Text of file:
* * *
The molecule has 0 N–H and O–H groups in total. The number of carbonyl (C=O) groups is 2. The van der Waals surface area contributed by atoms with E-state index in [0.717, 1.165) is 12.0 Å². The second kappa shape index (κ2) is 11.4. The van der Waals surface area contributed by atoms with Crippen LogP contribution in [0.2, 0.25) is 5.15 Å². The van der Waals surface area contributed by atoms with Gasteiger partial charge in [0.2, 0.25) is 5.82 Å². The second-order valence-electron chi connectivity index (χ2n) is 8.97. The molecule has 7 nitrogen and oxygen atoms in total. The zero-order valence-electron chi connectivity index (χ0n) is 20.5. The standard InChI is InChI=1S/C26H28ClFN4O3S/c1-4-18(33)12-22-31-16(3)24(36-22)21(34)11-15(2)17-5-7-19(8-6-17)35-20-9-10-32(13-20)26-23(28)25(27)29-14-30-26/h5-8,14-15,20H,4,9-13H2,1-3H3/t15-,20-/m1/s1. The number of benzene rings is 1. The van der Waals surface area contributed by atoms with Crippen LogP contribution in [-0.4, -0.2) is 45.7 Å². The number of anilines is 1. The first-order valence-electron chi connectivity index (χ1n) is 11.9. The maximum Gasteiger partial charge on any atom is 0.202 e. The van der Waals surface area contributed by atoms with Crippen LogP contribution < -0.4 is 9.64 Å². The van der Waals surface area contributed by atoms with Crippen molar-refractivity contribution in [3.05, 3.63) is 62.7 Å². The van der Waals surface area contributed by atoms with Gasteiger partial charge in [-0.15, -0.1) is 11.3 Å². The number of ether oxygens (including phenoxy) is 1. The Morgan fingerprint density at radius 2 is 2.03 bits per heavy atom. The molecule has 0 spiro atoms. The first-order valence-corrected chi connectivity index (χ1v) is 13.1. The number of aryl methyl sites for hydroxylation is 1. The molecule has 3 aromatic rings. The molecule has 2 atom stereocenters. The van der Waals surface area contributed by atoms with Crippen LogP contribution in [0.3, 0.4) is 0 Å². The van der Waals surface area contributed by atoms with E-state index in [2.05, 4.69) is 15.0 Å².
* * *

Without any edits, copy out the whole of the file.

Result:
The molecule has 0 N–H and O–H groups in total. The number of carbonyl (C=O) groups is 2. The van der Waals surface area contributed by atoms with E-state index in [0.717, 1.165) is 12.0 Å². The second kappa shape index (κ2) is 11.4. The van der Waals surface area contributed by atoms with Crippen LogP contribution in [0.2, 0.25) is 5.15 Å². The van der Waals surface area contributed by atoms with Gasteiger partial charge in [0.2, 0.25) is 5.82 Å². The second-order valence-electron chi connectivity index (χ2n) is 8.97. The molecule has 7 nitrogen and oxygen atoms in total. The zero-order valence-electron chi connectivity index (χ0n) is 20.5. The standard InChI is InChI=1S/C26H28ClFN4O3S/c1-4-18(33)12-22-31-16(3)24(36-22)21(34)11-15(2)17-5-7-19(8-6-17)35-20-9-10-32(13-20)26-23(28)25(27)29-14-30-26/h5-8,14-15,20H,4,9-13H2,1-3H3/t15-,20-/m1/s1. The number of benzene rings is 1. The van der Waals surface area contributed by atoms with Crippen LogP contribution in [-0.4, -0.2) is 45.7 Å². The number of anilines is 1. The first-order valence-electron chi connectivity index (χ1n) is 11.9. The maximum Gasteiger partial charge on any atom is 0.202 e. The van der Waals surface area contributed by atoms with Crippen LogP contribution < -0.4 is 9.64 Å². The van der Waals surface area contributed by atoms with Crippen molar-refractivity contribution in [3.05, 3.63) is 62.7 Å². The van der Waals surface area contributed by atoms with Gasteiger partial charge in [-0.15, -0.1) is 11.3 Å². The number of ether oxygens (including phenoxy) is 1. The Morgan fingerprint density at radius 2 is 2.03 bits per heavy atom. The molecule has 0 spiro atoms. The first-order valence-corrected chi connectivity index (χ1v) is 13.1. The number of aryl methyl sites for hydroxylation is 1. The molecule has 3 aromatic rings. The molecule has 2 atom stereocenters. The van der Waals surface area contributed by atoms with Crippen LogP contribution in [0.3, 0.4) is 0 Å². The van der Waals surface area contributed by atoms with E-state index in [2.05, 4.69) is 15.0 Å².